The North Dakota Game and Fish Department conducted its annual spring mule deer survey in April, and results indicate western North Dakotaâ€™s mule deer population has increased 19 percent from last year.
Bruce Stillings, big game supervisor, said the increase is a result of less severe winters the past couple of years, no harvest of antlerless deer in 2012 and 2013, and improved fawn production. The 2014 index is only 7 percent below the long-term average.
North Dakota Game and Fish Department fisheries biologists are asking anglers for help in documenting lakes that may have experienced winter fish mortality.
Fisheries management section leader Scott Gangl said some winterkill is expected every year, with the severity depending on winter weather conditions.
The North Dakota Game and Fish Department will continue to implement camping restrictions on some wildlife management areas in western North Dakota and along Lake Sakakawea.
Overnight camping is prohibited on the following WMAs: Antelope Creek, Lewis and Clark, Big Oxbow, Ochs Point, Neuâ€™s Point (except campers accessing by boat, and only at the point area), Overlook, Sullivan and Tobacco Garden in McKenzie County; Van Hook in Mountrail County; and Hofflund and Trenton in Williams County.
More than 500 archers registered to compete in the North Dakota National Archery in the Schools Program state tournament April 11-12 in Bismarck.
Jeff Long, NASP coordinator for the State Game and Fish Department, said: â€śThis program continues to grow every year, and all three winning teams committed to go to the national tournament, along with at least three of the top individuals,â€ť Long said, while noting 517 registered this year, up more than 20 percent from last year.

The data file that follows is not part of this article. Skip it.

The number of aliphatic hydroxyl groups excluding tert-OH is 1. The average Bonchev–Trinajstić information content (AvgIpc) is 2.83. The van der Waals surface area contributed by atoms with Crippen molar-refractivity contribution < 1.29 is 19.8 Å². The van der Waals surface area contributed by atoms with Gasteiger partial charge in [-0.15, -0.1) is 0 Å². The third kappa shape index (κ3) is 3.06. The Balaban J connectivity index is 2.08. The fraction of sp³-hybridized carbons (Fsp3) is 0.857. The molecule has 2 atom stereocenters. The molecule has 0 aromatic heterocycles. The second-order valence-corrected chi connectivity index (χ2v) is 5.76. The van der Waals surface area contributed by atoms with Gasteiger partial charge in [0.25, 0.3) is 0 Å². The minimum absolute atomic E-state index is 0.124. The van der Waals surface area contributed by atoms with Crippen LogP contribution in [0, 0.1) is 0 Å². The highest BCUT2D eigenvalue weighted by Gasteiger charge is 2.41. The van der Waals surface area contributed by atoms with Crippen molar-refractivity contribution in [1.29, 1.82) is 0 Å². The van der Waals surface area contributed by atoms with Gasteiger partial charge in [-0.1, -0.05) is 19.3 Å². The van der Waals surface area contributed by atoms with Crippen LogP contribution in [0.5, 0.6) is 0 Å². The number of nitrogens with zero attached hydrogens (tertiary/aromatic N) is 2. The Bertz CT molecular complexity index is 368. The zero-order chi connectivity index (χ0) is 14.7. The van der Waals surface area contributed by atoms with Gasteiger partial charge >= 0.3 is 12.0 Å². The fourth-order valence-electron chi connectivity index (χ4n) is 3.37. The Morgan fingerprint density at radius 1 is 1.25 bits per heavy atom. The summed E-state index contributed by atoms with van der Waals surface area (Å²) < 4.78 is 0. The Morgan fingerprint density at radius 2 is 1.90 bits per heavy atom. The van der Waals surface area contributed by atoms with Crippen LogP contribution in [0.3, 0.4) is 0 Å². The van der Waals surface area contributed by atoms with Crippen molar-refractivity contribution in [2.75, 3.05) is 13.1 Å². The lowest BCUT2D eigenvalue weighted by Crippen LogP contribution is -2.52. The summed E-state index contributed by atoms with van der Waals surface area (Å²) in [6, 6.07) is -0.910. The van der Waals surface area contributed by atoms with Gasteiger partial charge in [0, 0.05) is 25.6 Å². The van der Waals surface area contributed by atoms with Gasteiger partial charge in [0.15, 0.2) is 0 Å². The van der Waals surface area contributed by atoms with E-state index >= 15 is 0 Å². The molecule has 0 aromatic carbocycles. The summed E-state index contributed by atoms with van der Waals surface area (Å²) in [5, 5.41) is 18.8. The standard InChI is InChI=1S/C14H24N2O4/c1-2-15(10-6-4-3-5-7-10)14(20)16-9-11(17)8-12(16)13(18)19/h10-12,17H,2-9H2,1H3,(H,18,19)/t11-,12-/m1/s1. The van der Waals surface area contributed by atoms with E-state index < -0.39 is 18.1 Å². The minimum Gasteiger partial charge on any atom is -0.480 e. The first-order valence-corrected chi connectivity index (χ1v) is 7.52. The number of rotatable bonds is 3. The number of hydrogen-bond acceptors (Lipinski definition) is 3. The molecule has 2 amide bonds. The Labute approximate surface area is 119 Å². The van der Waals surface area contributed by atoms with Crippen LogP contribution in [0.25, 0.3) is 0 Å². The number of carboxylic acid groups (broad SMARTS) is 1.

Update Date: April 15
Plenty of activity happened over the weekend, with mild temperatures causing birds to be on the move. We have received reports that snow geese are beginning to make their way into Canada, while most of the geese that remain in the state are north of Interstate 94. Birds will continue to trickle through the state over the next couple weeks.
Some Notes on the Spring Migration Route
North Dakotaâ€™s paddlefish snagging season opens May 1 and is scheduled to continue through the end of the month. However, depending on the overall harvest, an early in-season closure may occur with a 24-hour notice issued by the state Game and Fish Department.
Potential snaggers are reminded that opening day, May 1, falls on a Thursday. Snag-and-release of all paddlefish is required on Sundays, Mondays and Thursdays, so opening day is snag-and-release only.
Anglers and boat owners are reminded to review their licenses for the 2014 fishing and boating season.
Anglers must have a 2014-15 fishing license. Fishing licenses can be purchased online at the Game and Fish Department website, gf.nd.gov. A new state law requires residents age 18 or older to prove residency on the application by submitting a valid North Dakota driverâ€™s license number or a North Dakota nondriver photo identification number.
Update Date: April 11
As expected with the recent mild weather conditions, a major movement of snow geese is occurring in the state. Birds have been observed from the Canadian border to South Dakota. Temperatures for the weekend call for highs near 50 with lows around 30.
Some Notes on the Spring Migration Route
Confiscated hunting and fishing equipment will be sold Saturday, May 3 at the North Dakota Wildlife Federationâ€™s Report All Poachers auction in Minot. The auction is scheduled for 2 p.m. at the North Dakota State Fair Centerâ€™s 4-H hall.
Auction items can be viewed between 12-2 p.m. Items include more than 70 rifles, shotguns and handguns; fishing equipment; bows; knives; spotlights; coolers and other miscellaneous merchandise.
More information, including a comprehensive list of items for auction, is available by visiting the wildlife federationâ€™s website at ndwf.org.
The North Dakota Game and Fish Department is prohibiting open burning this spring on property managed south of Bismarck and Mandan, as a means to reduce potential for wildfires on a heavily wooded recreation area along the Missouri River.
Bill Haase, wildlife resource management supervisor, said all open burning, including campfires, is banned until further notice on the Oahe Wildlife Management Area along both sides of the Missouri River. Haase said these woodlands are prone to wildfires prior to spring green-up.